A new report by the building industry strongly argues that the Ontario government’s new policy is not delivering the ideal requirements for the Ontario homebuyer. The report published by Fortress Real Developments, a member of the Building Industry and Land Development Association (BILD), illustrates a disconnect between the demands of the GTA housing market and policies around land use. Although the report may contain considerable bias, it does raise some very valid concerns that should be addressed by the real estate community. The central issue that it raises is that Ontario government intervention is not taking full account of some of the long-held preferences of the consumer.
Social media surveys conducted for the report indicates that high-rise condo living is decidedly less desirable than single-family housing, which is especially true for families. Interestingly, 36% of those surveyed would prefer a townhouse with outdoor space outside the GTA over a high-rise condo in downtown Toronto—even if it meant that the daily commute to work was over an hour long. This shows that the prospective homebuyer prioritizes space over convenience. However, it seems that development in the GTA is not matching this demand with the focus on high rise buildings. The report draws a conclusion that the issue is based around the essential services that the provincial land-use policy restricts. Urban planners surveyed for the report voiced the concern that a “no servicing allocation” means that critical infrastructure such as water, waste water and hydro, cannot be put in place on land where new housing could be built– 42% of planners surveyed identified this as an impediment to the development of new low-rise housing. This is pushing this type of housing outside the GTA with an increase of 6,000 low-rise sales in the Greater Golden Horseshoe reported in 2016 compared with two years previously.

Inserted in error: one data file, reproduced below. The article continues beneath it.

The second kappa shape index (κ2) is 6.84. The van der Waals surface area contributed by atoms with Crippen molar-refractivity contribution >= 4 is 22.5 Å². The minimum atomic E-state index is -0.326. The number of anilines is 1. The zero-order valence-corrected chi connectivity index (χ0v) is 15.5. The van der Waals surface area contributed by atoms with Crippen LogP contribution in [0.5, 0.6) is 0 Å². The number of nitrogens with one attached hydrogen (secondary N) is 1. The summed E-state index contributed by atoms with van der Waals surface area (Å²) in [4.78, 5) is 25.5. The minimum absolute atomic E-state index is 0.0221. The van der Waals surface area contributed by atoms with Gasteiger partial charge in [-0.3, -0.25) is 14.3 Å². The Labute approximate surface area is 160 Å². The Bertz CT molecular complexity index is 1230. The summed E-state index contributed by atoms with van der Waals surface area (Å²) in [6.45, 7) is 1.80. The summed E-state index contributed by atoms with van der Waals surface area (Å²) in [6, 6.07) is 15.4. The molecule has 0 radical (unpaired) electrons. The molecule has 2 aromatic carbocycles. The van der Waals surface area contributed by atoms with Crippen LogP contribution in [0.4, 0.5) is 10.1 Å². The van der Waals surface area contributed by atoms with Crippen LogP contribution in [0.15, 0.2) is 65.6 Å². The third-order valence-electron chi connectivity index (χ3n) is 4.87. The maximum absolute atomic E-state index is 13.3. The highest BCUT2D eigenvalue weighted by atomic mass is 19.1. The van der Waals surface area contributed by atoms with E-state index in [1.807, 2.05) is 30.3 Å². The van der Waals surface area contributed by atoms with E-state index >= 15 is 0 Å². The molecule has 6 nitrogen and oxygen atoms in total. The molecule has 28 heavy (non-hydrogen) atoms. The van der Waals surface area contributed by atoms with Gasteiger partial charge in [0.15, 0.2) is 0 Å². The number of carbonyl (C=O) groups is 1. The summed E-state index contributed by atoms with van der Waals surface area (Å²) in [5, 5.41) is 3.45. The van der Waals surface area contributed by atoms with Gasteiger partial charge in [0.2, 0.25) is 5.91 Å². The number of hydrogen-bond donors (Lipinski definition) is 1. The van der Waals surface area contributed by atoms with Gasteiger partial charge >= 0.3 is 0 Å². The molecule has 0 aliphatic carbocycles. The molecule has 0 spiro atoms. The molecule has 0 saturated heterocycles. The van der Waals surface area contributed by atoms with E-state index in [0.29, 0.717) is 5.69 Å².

The solution according to planners is a loosening of restrictions to allow for improved and more affordable housing in the GTA. Effectively filling what it sees as the ‘missing middle’ housing of duplex, fourplex and stacked townhouses. However, without an alignment of basic infrastructure, amenities, retail and transport, the savvy homebuyer is unlikely to be tempted to move back to the GTA.